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Legend Bar and Restaurant

The New York Times | Updated: 2012-04-06 14:11

Legend Bar and Restaurant

The hot and spicy crispy prawns at Legend.[Photo/The New York Times]

LEGEND Bar and Restaurant, a Sichuan restaurant in Chelsea, circled the block for months before parking in its current spot as one of the city's top Chinese destinations.

Last year, Ming Xing Wang and his partner, Legend's chef, bought the space, then styled as a pan-Asian lounge; they were determined not to make changes until the restaurant had been absorbed by the neighborhood. "This is not a Chinese area," Mr. Wang said, gesturing out the door to upscale design shops and a branch of Loehmann's.

To the mystification of the city's Sichuan food cultists, they continued serving summer rolls and shu mai, all the while putting out word in the Chinese community about the Sichuan cuisine being cooked by the chef Ding Gen Wang, a master who cooked most recently at Grand Sichuan Eastern in Midtown. Despite the confusion and a vast menu still larded with distractions, the aromatic, spicy Sichuan food actually cooked by Chef Wang here is often unbelievably good.

That, along with its modern, two-tier design, a karaoke stage and a full bar, has made it enormously popular with groups of young Chinese-Americans, who take over the restaurant's lower level every weekend night. Unlike many of the city's Sichuan restaurants, where the characteristic combination of hot chile and Sichuan peppercorns (ma-la, or hot and numbing) appears on every last plate, at Legend the flavors range much more widely. Chengdu braised duck ($19.95) tasted of duck meat and lightly cooked ginger; succulent and chewy cold beef ($8.95) of warm spices and sesame; huge, shell-on prawns ($19.95), of the ocean, chile powder and the slight bitterness of celery leaves.

Chef Wang was raised in Chengdu, in Sichuan province, but has lived here long enough to develop a devoted following. Often, the tables are occupied by tourists from China, where the restaurant has been on various "Best of New York" lists. There is a poster of him in the entrance, and many customers do not order off the menu but put their choices in his scarred hands.

Virtually every table has a vat of Chengdu fish with pickled vegetables ($19.95): a mild but bright braise of perfectly cooked white fish and cabbage, simmered with ginger and roasted chiles. Chef Wang's spin on Chongqing chicken, nuggets of meat buried in a mountain of whole dried chiles, is called "Dry spicy tasty diced chicken with ginger and peanut," ($14.95) and has slivers of sweet young ginger and halved peanuts added to the wok; it has become Legend's most popular dish. Scallion oil is one of the standards of a Sichuan kitchen: Legend's is green and cooling, especially when combined with cold tofu and a thick blanket of chopped scallion greens ($5.65). The dan dan noodles ($5.50) are expertly made but, as might be expected of a street-food dish made in a restaurant, not particularly special, and the noodles are sometimes overcooked.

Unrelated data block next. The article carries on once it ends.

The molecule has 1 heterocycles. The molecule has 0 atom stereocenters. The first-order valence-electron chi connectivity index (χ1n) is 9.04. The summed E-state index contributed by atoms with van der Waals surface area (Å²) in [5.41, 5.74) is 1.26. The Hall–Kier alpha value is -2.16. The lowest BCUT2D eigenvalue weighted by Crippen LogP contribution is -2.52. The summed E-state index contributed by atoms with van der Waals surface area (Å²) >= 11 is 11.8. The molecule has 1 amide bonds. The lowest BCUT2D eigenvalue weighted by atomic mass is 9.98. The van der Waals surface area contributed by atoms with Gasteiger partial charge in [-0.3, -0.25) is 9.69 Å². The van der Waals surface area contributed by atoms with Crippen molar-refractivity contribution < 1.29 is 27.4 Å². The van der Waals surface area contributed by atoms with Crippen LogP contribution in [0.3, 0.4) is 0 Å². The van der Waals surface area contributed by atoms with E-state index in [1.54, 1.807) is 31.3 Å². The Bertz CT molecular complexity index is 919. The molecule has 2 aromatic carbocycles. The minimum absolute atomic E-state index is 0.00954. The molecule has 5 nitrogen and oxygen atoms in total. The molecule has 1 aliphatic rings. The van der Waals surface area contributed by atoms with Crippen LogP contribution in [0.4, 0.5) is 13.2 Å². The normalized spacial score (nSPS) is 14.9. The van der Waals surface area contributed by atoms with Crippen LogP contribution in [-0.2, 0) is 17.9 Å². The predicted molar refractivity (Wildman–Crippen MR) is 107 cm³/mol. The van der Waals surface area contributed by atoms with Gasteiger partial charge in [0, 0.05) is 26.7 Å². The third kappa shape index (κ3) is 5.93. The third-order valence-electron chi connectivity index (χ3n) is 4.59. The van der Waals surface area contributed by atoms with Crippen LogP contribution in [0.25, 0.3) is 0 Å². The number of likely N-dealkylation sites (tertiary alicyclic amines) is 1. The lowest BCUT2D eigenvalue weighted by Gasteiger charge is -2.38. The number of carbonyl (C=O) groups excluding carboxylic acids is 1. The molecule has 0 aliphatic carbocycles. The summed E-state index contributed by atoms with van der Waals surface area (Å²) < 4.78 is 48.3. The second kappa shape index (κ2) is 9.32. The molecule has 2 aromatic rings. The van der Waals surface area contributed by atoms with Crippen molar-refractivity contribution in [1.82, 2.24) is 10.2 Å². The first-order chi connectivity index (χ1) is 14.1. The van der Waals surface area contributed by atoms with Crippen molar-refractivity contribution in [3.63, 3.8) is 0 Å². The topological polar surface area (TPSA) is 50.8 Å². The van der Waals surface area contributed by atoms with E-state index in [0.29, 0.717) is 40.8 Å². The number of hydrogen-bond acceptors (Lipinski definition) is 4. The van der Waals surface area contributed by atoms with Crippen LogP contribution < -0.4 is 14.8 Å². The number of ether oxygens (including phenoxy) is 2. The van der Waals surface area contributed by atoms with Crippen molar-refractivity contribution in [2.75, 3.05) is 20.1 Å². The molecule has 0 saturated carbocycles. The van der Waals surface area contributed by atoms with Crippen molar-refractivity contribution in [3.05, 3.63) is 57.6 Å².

It is easy to get carried away on a tide of heat, but don't ignore lightly seasoned (but beautifully cooked) dishes like homemade bacon sautéed with green leeks ($13.95) or chicken with kai-lan, or Chinese broccoli ($11.95). Sometimes, the ma po tofu ($10.95) is insanely hot; on other occasions, perfectly balanced. The chef's version with fish is worth trying for its eye-opening take on the classic. Some dishes are nearly inedible for the untrained, like the Tears in Eyes ($6.95), a cold dish of slippery, thick noodles topped with pure chile oil. But the staff is careful about menu planning and won't let you order an unbalanced meal unless you are quite determined to. Most of them speak English well and are knowledgeable about the dishes, a huge help when the written menu mostly consists of iterations of "spicy".

"Chinese food is harder to make than French or Japanese food, because it is not sauce based," said Mr. Wang, the shy but prideful co-owner (he is not related to the chef). "Each time the chef makes a dish, the sauce is made from scratch in the wok."

Legend Bar and Restaurant

88 Seventh Avenue (15th Street), Chelsea; (212) 929-1778;

RECOMMENDED DISHES Shrimp wonton in red sesame oil; Sichuan cold noodle; sliced beef with cilantro; bean curd with chopped green onion; Chengdu fish with pickled vegetable; braised fish with napa cabbage and roasted chile; Chengdu braised duck; hot and spicy crispy prawns; dry spicy tasty diced chicken; bacon with green leeks; chicken with Chinese broccoli.

PRICES Appetizers and soups, $4.95 to $13.95; entrees, $10.95 to $26.95; desserts, $4.95 to $6.95.

CREDIT CARDS All major cards.

HOURS Monday to Thursday, 11:30 a.m. to 11 p.m.; Friday, 11:30 a.m. to 11:30 p.m.; Saturday, noon to 11:30 p.m.; Sunday, noon to 11 p.m.

WHEELCHAIR ACCESS Dining room is accessible; restrooms are downstairs.

RESERVATIONS Recommended on weekend nights.

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